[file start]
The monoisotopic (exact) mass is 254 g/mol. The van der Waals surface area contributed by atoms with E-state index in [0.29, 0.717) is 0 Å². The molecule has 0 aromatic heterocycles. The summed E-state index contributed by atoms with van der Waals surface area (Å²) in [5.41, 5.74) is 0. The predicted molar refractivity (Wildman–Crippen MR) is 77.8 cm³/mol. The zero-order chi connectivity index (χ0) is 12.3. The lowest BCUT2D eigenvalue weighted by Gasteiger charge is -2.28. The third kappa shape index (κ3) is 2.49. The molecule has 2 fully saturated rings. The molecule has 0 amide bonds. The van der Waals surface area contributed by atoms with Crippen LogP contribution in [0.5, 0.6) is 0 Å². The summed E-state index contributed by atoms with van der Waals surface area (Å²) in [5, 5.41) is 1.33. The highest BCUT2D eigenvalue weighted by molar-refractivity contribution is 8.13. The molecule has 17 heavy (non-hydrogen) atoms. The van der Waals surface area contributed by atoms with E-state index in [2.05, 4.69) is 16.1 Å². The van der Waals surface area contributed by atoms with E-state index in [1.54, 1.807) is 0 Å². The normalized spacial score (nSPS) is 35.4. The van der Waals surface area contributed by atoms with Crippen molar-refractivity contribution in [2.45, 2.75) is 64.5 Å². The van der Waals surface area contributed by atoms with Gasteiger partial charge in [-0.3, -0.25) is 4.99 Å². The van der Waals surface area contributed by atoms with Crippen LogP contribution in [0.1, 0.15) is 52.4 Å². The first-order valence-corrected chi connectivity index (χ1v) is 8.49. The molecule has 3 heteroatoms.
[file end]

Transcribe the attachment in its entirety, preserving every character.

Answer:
The monoisotopic (exact) mass is 254 g/mol. The van der Waals surface area contributed by atoms with E-state index in [0.29, 0.717) is 0 Å². The molecule has 0 aromatic heterocycles. The summed E-state index contributed by atoms with van der Waals surface area (Å²) in [5.41, 5.74) is 0. The predicted molar refractivity (Wildman–Crippen MR) is 77.8 cm³/mol. The zero-order chi connectivity index (χ0) is 12.3. The lowest BCUT2D eigenvalue weighted by Gasteiger charge is -2.28. The third kappa shape index (κ3) is 2.49. The molecule has 2 fully saturated rings. The molecule has 0 amide bonds. The van der Waals surface area contributed by atoms with Crippen LogP contribution in [0.5, 0.6) is 0 Å². The summed E-state index contributed by atoms with van der Waals surface area (Å²) in [5, 5.41) is 1.33. The highest BCUT2D eigenvalue weighted by molar-refractivity contribution is 8.13. The molecule has 17 heavy (non-hydrogen) atoms. The van der Waals surface area contributed by atoms with E-state index in [2.05, 4.69) is 16.1 Å². The van der Waals surface area contributed by atoms with E-state index in [1.54, 1.807) is 0 Å². The normalized spacial score (nSPS) is 35.4. The van der Waals surface area contributed by atoms with Crippen molar-refractivity contribution in [2.45, 2.75) is 64.5 Å². The van der Waals surface area contributed by atoms with Gasteiger partial charge in [-0.3, -0.25) is 4.99 Å². The van der Waals surface area contributed by atoms with Crippen LogP contribution in [0.1, 0.15) is 52.4 Å². The first-order valence-corrected chi connectivity index (χ1v) is 8.49. The molecule has 3 heteroatoms.